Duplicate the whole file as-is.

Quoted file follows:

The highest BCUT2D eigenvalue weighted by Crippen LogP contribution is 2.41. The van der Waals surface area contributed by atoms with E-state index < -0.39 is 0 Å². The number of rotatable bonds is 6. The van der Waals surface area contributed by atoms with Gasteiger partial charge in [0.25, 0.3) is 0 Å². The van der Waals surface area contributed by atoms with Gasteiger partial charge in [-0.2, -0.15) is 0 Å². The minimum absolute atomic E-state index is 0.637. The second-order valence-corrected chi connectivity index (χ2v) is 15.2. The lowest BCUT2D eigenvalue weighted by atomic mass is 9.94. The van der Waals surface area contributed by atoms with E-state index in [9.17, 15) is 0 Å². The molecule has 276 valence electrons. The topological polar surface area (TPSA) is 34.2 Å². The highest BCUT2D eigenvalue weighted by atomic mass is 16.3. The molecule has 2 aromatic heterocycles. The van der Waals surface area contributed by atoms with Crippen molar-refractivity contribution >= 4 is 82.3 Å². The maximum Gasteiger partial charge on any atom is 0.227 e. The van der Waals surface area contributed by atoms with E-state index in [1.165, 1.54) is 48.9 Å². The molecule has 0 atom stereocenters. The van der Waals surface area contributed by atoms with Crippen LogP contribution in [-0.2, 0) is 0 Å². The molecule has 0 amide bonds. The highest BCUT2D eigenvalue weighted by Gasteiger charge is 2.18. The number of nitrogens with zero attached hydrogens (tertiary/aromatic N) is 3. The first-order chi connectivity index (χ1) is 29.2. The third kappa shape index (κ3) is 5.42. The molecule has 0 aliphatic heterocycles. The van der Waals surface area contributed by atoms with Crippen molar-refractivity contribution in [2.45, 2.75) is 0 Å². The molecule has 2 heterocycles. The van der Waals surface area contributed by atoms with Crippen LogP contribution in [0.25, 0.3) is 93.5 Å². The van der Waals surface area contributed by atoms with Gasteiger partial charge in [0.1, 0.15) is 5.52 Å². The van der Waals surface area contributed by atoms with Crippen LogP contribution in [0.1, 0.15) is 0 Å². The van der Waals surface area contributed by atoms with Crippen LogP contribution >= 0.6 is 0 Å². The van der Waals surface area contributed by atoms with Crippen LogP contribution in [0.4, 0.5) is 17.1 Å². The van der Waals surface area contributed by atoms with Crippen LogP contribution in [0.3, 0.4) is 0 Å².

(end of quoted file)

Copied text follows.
The highest BCUT2D eigenvalue weighted by Crippen LogP contribution is 2.41. The van der Waals surface area contributed by atoms with E-state index < -0.39 is 0 Å². The number of rotatable bonds is 6. The van der Waals surface area contributed by atoms with Gasteiger partial charge in [0.25, 0.3) is 0 Å². The van der Waals surface area contributed by atoms with Gasteiger partial charge in [-0.2, -0.15) is 0 Å². The minimum absolute atomic E-state index is 0.637. The second-order valence-corrected chi connectivity index (χ2v) is 15.2. The lowest BCUT2D eigenvalue weighted by atomic mass is 9.94. The van der Waals surface area contributed by atoms with E-state index in [9.17, 15) is 0 Å². The molecule has 276 valence electrons. The topological polar surface area (TPSA) is 34.2 Å². The highest BCUT2D eigenvalue weighted by atomic mass is 16.3. The molecule has 2 aromatic heterocycles. The van der Waals surface area contributed by atoms with Crippen molar-refractivity contribution >= 4 is 82.3 Å². The maximum Gasteiger partial charge on any atom is 0.227 e. The van der Waals surface area contributed by atoms with E-state index in [1.165, 1.54) is 48.9 Å². The molecule has 0 atom stereocenters. The van der Waals surface area contributed by atoms with Crippen LogP contribution in [-0.2, 0) is 0 Å². The molecule has 0 amide bonds. The highest BCUT2D eigenvalue weighted by Gasteiger charge is 2.18. The number of nitrogens with zero attached hydrogens (tertiary/aromatic N) is 3. The first-order chi connectivity index (χ1) is 29.2. The third kappa shape index (κ3) is 5.42. The molecule has 0 aliphatic heterocycles. The van der Waals surface area contributed by atoms with Crippen molar-refractivity contribution in [2.45, 2.75) is 0 Å². The molecule has 2 heterocycles. The van der Waals surface area contributed by atoms with Crippen LogP contribution in [0.25, 0.3) is 93.5 Å². The van der Waals surface area contributed by atoms with Gasteiger partial charge in [0.1, 0.15) is 5.52 Å². The van der Waals surface area contributed by atoms with Crippen LogP contribution in [0.1, 0.15) is 0 Å². The van der Waals surface area contributed by atoms with Crippen LogP contribution >= 0.6 is 0 Å². The van der Waals surface area contributed by atoms with Crippen LogP contribution in [0.4, 0.5) is 17.1 Å². The van der Waals surface area contributed by atoms with Crippen LogP contribution in [0.3, 0.4) is 0 Å².